The earliest forms of traditional education were informal, with the family being the earliest agent of socialization. In addition to learning tasks of cooking, brewing, and working the land, children were taught the art of telling folk stories and proverbs. Present knowledge about Eritrean medicinal plants attests to the value and strength of that oral tradition. The church and mosque planted the seeds of formal education in Eritrea, where goals to train priests for the church and read the Koran and memorize the Surah were met in part through instruction in reading and writing Geez (church) and Arabic (mosque). The study of plants and herbs may have been a part of the early curriculum. Inks were compounded from herbs and charcoal, and "shebti" (phytolacca dodecandra) was regularly used for washing long before the introduction of commercial soaps. Swedish Evangelical and Catholic missions fertilized those early seeds by introducing practical subjects in the languages of Tigre, Tigrinya, Kunama, and Arabic.

Formal science education emerged from the flux of five administrative periods in Eritrean history. Figure 1 shows the growth of schools, teachers, and students for those five periods.

Under Italian Colonialization (1890-1941), the curriculum was expanded to include history, geography, language, hygiene, arts, and crafts. One purpose of education was "to indoctrinate Eritreans with a devotion for Italy and a respect for Italian culture and civilization". Schools were to assist Eritreans to become "worthy elements of the native troops, interpreters, clerks, telephone operators, and typists". The Eritrean child was to be a "conscious propagandist of Italian civilization and so proselytize his parents". Languages of instruction were Italian and the dominant languages of Tigrinya, Tigre, and Arabic.

Despite the legacy of indoctrination, solid educational programs in this period prepared the way for formal instruction in chemistry and other sciences. Schools were constructed, primary education was offered, basic equipment and chemical reagents were obtained, and important industries producing soap and beer were founded. The period leading up to and during the Italian invasion of Ethiopia saw rapid expansion in education, and the incorporation of Tigray into Eritrea led to the opening of new schools in that region.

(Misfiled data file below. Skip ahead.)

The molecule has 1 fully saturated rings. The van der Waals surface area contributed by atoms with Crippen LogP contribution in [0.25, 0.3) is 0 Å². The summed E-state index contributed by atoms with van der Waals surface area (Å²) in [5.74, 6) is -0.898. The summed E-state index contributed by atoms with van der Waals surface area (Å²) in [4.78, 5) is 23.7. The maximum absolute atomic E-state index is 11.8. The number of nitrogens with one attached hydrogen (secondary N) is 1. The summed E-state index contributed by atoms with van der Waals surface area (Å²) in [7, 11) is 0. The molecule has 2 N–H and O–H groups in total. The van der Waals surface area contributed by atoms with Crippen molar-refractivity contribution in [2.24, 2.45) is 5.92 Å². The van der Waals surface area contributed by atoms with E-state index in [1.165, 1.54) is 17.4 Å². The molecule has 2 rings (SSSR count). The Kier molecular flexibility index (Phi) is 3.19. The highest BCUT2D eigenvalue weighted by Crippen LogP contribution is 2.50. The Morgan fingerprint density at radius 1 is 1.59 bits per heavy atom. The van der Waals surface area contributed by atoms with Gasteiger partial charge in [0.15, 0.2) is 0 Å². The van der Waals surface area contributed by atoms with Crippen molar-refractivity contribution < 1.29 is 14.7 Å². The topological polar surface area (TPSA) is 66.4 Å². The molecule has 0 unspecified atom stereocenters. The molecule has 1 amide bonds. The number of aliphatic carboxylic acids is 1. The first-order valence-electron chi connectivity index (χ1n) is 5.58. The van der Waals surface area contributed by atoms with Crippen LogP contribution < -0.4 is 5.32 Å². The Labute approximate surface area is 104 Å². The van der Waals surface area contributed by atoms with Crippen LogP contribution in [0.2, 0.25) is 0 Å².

The British Military Administration (1941-1952) took over responsibility for schools after the British invasion and defeat of Italian East Africa. Tigray province went back to Ethiopian administration, along with the new Tigray schools. The main goals of the British educational structure were to force Eritreans into a wage economy and to break up tribal solidarity. Instruction was initially in the dominant Eritrean language - Tigrinya for Christians and Arabic for Muslims. The first ministry of education was created in 1942, the first teacher training in college in 1946, and teachers were recruited from graduates of the former Italian school. Elementary and middle school students studied mathematics and science.

The Eritrean "kellau" plant. Extracts from the bark of the root show promising antibacterial and antifungal properties.

Under the period of Federation of Eritrea with Ethiopia (1952-1962), the first secondary schools were opened, and education was given increased priority, with distinctive influences of the Ethiopian government being evident. Secondary students now studied chemistry, as well as anatomy, biology, and physiology. The Barka Secondary School in Asmara still uses facilities, equipment, the chemistry laboratory, and even some reagents first supplied by the Camboni Fathers. The University of Asmara was officially established on 20 December 1958 by the Missionary Congregation Pie Madri della Nigrizia of Verona, Italy. Courses were in Italian, to prepare students for the final year of study in an Italian University to earn the "Laurea".

After Eritrean "Annexation" to Ethiopia in 1962, Amharic became the language of instruction in Eritrean schools, replacing Tigrinya and Arabic. The number of primary and secondary schools increased to over 200, and secondary schools were opened in every district capital. Despite the rapid growth in schools, accessibility to education was limited. In 1988, only 20% of the school-age population of Ethiopia, which included Eritrea at the time, were in school. Following Independence in 1991, the emerging nation of Eritrea gave high priority to education, so that by 1998, more than 375 000 students, or 40% of the school-age population, were enrolled in 726 schools.

[More]

This article was contributed by Dr. Peter G. Mahaffy (Department of Chemistry, The King’s University College, 9125 50 th Street, Edmonton, Alberta, Canada T6B 2H3; E-mail: pmahaffy@kingsu.ab.ca), Canadian National Representative to IUPAC’s Committee on Teaching of Chemistry (CTC), and Dr. Berhane Girmay (Department of Chemistry, University of Asmara, P.O. Box 1220, Asmara, Eritrea; E-mail: berhane@chem.uoa.edu.er), Chair of the Eritrean Chemical Society.